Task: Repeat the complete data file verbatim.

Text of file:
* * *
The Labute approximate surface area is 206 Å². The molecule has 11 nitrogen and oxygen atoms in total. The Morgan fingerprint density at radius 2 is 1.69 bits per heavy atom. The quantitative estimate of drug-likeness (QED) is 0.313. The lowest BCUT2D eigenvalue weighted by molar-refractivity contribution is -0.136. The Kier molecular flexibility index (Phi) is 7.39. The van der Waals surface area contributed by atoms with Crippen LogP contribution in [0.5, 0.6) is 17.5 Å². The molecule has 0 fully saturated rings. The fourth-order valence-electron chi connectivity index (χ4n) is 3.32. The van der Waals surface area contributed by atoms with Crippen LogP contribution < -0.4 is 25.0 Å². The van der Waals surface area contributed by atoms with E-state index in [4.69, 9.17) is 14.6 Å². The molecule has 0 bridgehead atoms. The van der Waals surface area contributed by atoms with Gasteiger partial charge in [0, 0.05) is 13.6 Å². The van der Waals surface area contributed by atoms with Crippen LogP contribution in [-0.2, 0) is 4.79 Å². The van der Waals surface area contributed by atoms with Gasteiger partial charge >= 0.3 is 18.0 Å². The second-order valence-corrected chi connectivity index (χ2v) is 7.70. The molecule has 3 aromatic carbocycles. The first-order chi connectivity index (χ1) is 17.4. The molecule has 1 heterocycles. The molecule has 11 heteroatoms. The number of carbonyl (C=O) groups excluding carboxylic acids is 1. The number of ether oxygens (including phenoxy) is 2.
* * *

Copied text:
The Labute approximate surface area is 206 Å². The molecule has 11 nitrogen and oxygen atoms in total. The Morgan fingerprint density at radius 2 is 1.69 bits per heavy atom. The quantitative estimate of drug-likeness (QED) is 0.313. The lowest BCUT2D eigenvalue weighted by molar-refractivity contribution is -0.136. The Kier molecular flexibility index (Phi) is 7.39. The van der Waals surface area contributed by atoms with Crippen LogP contribution in [0.5, 0.6) is 17.5 Å². The molecule has 0 fully saturated rings. The fourth-order valence-electron chi connectivity index (χ4n) is 3.32. The van der Waals surface area contributed by atoms with Crippen LogP contribution < -0.4 is 25.0 Å². The van der Waals surface area contributed by atoms with E-state index in [4.69, 9.17) is 14.6 Å². The molecule has 0 bridgehead atoms. The van der Waals surface area contributed by atoms with Gasteiger partial charge in [0, 0.05) is 13.6 Å². The van der Waals surface area contributed by atoms with Crippen LogP contribution in [-0.2, 0) is 4.79 Å². The van der Waals surface area contributed by atoms with Gasteiger partial charge >= 0.3 is 18.0 Å². The second-order valence-corrected chi connectivity index (χ2v) is 7.70. The molecule has 3 aromatic carbocycles. The first-order chi connectivity index (χ1) is 17.4. The molecule has 1 heterocycles. The molecule has 11 heteroatoms. The number of carbonyl (C=O) groups excluding carboxylic acids is 1. The number of ether oxygens (including phenoxy) is 2.